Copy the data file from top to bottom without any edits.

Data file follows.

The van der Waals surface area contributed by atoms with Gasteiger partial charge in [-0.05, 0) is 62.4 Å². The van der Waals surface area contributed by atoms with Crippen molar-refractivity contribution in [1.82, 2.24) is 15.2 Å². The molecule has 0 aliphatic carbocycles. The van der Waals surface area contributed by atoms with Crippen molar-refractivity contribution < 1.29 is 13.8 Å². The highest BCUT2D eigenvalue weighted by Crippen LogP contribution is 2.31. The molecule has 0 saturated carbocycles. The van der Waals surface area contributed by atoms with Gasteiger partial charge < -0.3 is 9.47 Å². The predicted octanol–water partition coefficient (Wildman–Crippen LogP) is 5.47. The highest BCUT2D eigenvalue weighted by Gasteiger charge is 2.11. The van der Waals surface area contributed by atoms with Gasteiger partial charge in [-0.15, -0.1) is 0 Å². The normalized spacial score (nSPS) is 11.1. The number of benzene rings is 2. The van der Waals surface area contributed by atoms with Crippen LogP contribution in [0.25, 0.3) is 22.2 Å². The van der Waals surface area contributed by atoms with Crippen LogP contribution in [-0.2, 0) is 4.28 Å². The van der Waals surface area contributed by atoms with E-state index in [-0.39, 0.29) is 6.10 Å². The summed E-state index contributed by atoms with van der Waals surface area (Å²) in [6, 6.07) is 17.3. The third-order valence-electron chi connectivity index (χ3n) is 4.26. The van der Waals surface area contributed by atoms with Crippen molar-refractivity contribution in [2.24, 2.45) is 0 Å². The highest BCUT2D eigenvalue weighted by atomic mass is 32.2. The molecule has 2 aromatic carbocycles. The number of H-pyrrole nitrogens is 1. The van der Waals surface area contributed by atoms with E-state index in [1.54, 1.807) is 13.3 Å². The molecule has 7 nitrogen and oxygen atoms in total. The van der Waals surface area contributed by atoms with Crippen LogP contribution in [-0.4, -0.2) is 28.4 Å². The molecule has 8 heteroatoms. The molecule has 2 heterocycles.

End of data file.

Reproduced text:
The van der Waals surface area contributed by atoms with Gasteiger partial charge in [-0.05, 0) is 62.4 Å². The van der Waals surface area contributed by atoms with Crippen molar-refractivity contribution in [1.82, 2.24) is 15.2 Å². The molecule has 0 aliphatic carbocycles. The van der Waals surface area contributed by atoms with Crippen molar-refractivity contribution < 1.29 is 13.8 Å². The highest BCUT2D eigenvalue weighted by Crippen LogP contribution is 2.31. The molecule has 0 saturated carbocycles. The van der Waals surface area contributed by atoms with Gasteiger partial charge < -0.3 is 9.47 Å². The predicted octanol–water partition coefficient (Wildman–Crippen LogP) is 5.47. The highest BCUT2D eigenvalue weighted by Gasteiger charge is 2.11. The van der Waals surface area contributed by atoms with Gasteiger partial charge in [-0.15, -0.1) is 0 Å². The normalized spacial score (nSPS) is 11.1. The number of benzene rings is 2. The van der Waals surface area contributed by atoms with Crippen LogP contribution in [0.25, 0.3) is 22.2 Å². The van der Waals surface area contributed by atoms with Crippen LogP contribution in [-0.2, 0) is 4.28 Å². The van der Waals surface area contributed by atoms with E-state index in [-0.39, 0.29) is 6.10 Å². The summed E-state index contributed by atoms with van der Waals surface area (Å²) in [6, 6.07) is 17.3. The third-order valence-electron chi connectivity index (χ3n) is 4.26. The van der Waals surface area contributed by atoms with Crippen molar-refractivity contribution in [2.24, 2.45) is 0 Å². The highest BCUT2D eigenvalue weighted by atomic mass is 32.2. The molecule has 2 aromatic carbocycles. The number of H-pyrrole nitrogens is 1. The van der Waals surface area contributed by atoms with E-state index in [1.54, 1.807) is 13.3 Å². The molecule has 7 nitrogen and oxygen atoms in total. The van der Waals surface area contributed by atoms with Crippen LogP contribution in [-0.4, -0.2) is 28.4 Å². The molecule has 8 heteroatoms. The molecule has 2 heterocycles.